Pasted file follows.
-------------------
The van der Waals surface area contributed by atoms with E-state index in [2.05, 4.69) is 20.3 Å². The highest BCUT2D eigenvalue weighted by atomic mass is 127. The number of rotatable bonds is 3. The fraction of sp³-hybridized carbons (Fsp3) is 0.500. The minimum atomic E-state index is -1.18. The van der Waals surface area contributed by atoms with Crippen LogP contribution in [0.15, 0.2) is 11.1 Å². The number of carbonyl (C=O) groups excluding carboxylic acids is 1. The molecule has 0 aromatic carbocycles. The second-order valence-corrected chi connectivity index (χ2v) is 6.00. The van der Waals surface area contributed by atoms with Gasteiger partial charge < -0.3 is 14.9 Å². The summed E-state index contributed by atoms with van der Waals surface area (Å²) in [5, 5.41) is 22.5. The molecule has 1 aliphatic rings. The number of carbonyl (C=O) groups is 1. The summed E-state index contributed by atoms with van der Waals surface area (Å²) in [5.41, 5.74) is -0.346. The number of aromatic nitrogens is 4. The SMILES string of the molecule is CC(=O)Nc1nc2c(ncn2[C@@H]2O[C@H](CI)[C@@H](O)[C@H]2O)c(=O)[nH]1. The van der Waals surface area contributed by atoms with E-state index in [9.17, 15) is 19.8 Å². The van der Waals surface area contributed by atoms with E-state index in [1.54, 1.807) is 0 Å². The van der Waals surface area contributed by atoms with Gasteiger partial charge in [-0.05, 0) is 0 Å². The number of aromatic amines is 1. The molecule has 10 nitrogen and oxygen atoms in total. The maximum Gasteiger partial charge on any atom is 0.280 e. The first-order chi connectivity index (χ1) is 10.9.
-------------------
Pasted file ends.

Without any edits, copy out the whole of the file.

The van der Waals surface area contributed by atoms with E-state index in [2.05, 4.69) is 20.3 Å². The highest BCUT2D eigenvalue weighted by atomic mass is 127. The number of rotatable bonds is 3. The fraction of sp³-hybridized carbons (Fsp3) is 0.500. The minimum atomic E-state index is -1.18. The van der Waals surface area contributed by atoms with Crippen LogP contribution in [0.15, 0.2) is 11.1 Å². The number of carbonyl (C=O) groups excluding carboxylic acids is 1. The molecule has 0 aromatic carbocycles. The second-order valence-corrected chi connectivity index (χ2v) is 6.00. The van der Waals surface area contributed by atoms with Gasteiger partial charge < -0.3 is 14.9 Å². The summed E-state index contributed by atoms with van der Waals surface area (Å²) in [5, 5.41) is 22.5. The molecule has 1 aliphatic rings. The number of carbonyl (C=O) groups is 1. The summed E-state index contributed by atoms with van der Waals surface area (Å²) in [5.41, 5.74) is -0.346. The number of aromatic nitrogens is 4. The SMILES string of the molecule is CC(=O)Nc1nc2c(ncn2[C@@H]2O[C@H](CI)[C@@H](O)[C@H]2O)c(=O)[nH]1. The van der Waals surface area contributed by atoms with E-state index in [9.17, 15) is 19.8 Å². The van der Waals surface area contributed by atoms with E-state index in [1.54, 1.807) is 0 Å². The van der Waals surface area contributed by atoms with Gasteiger partial charge in [-0.05, 0) is 0 Å². The number of aromatic amines is 1. The molecule has 10 nitrogen and oxygen atoms in total. The maximum Gasteiger partial charge on any atom is 0.280 e. The first-order chi connectivity index (χ1) is 10.9.